"Transgender Americans defend our nation every day, serving with pride and distinction at home and abroad. As we celebrate the end of 'Don't Ask, Don't Tell' on September 20, we also recognize that ending this terrible law is not enough to secure full LGBT equality in the military, and at SLDN, we are committed to ensuring that every qualified American who wishes to serve our nation is able to do so," said Army Veteran and SLDN Executive Director Aubrey Sarvis.

Guidance for Transgender Service Members
Read SLDN's full guidance here.

The military can discharge transgender service members in two ways:
1. You may be considered medically unfit because of Gender Identity Disorder;
2. You may be considered medically unfit if you have had genital surgery.

Transgender people are also impacted by other rules and regulations:
It can be considered prejudicial to good order and discipline to act or dress in ways that don't meet stereotypes of men and women. For example, service members can be court-martialed for cross-dressing.

There is also a duty to report any change in your medical status. If, for example, you take hormones, or if you have top surgery, there is a duty to report that "change in medical status" to the military. That information could lead to your discharge for being transgender.

Warning about talking to medical professionals and chaplains:
There are currently no protections for coming out as transgender to military mental health, medical and religious professionals. It is not safe to reveal that you are transgender or that you have questions about whether you may be transgender. Some transgender service members have accessed counseling and transition-related care with civilian medical providers without reporting these developments to the military; however current regulation bans this practice. You can speak confidentially to a civilian religious professional, provided that you are specifically seeking spiritual services, such as confession or pastoral care.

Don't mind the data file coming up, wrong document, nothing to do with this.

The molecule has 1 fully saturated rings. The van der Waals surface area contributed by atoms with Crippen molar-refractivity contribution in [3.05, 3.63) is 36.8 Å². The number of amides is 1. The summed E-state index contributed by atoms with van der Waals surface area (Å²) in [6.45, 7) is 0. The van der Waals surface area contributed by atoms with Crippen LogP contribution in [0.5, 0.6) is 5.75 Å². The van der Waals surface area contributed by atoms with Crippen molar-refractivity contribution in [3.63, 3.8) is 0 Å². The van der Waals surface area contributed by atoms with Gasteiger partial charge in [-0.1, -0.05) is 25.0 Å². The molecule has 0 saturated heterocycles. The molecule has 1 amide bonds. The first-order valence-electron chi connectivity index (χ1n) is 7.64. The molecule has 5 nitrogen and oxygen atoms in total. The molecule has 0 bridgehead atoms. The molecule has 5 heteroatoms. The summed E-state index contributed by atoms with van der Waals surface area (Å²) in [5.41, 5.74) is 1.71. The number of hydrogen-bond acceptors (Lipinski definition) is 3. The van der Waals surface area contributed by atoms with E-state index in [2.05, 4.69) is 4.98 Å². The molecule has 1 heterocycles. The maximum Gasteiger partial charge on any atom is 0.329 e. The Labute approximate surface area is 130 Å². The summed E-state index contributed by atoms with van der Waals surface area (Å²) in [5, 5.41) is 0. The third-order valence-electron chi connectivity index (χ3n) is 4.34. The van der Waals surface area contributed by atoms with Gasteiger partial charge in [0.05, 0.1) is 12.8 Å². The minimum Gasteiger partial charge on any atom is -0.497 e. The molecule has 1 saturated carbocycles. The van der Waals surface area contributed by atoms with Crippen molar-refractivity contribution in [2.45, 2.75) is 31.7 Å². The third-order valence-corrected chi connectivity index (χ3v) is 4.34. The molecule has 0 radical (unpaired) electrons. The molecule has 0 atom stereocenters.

Transgender Service Members and VA Health Care
The Department of Veterans Affairs is independent of the military and not subject to the transgender ban. A June 2011 directive from the Department of Veterans Affairs confirms that transgender veterans have access to medically necessary healthcare including sex-specific care, and transition-related procedures. The only exception is for sex-reassignment surgery. Discharged service members should note that the classification of a discharge, whether administrative or medical, should not affect access to VA health facilities. Read NCTE's guide for further explanation of transgender healthcare in VA facilities.

For more information, or to speak with Mara Keisling, please contact Vincent Paolo Villano at 202-903-0112 / vvillano@transequality.org.


NCTE Celebrates HHS Enforcement of Hospital Visitation Rights for Patients

Wednesday, September 7, 2011

Washington, D.C. - Today, the Department of Health and Human Services announced new guidance that steps up enforcement of rules that allow patients to designate their own hospital visitors, and empowers patients to identify a person to make medical decisions should they become incapacitated. In response to these developments, NCTE Executive Director Mara Keisling says:

"This continued commitment by the Obama Administration isn't only important for transgender people in same-sex relationships, or even transgender people who are perceived to be in a same-sex relationships. This is a victory for anyone who believes that, in times of need, we should all get to choose who to surround ourselves with. Transgender people who face alarming rates of abandonment from their families can now be sure they can have their loved one by their side."

While this is an important enhancement of rules, local and state advocates must be vigilant about the implementation and enforcement of these rules at their local hospitals.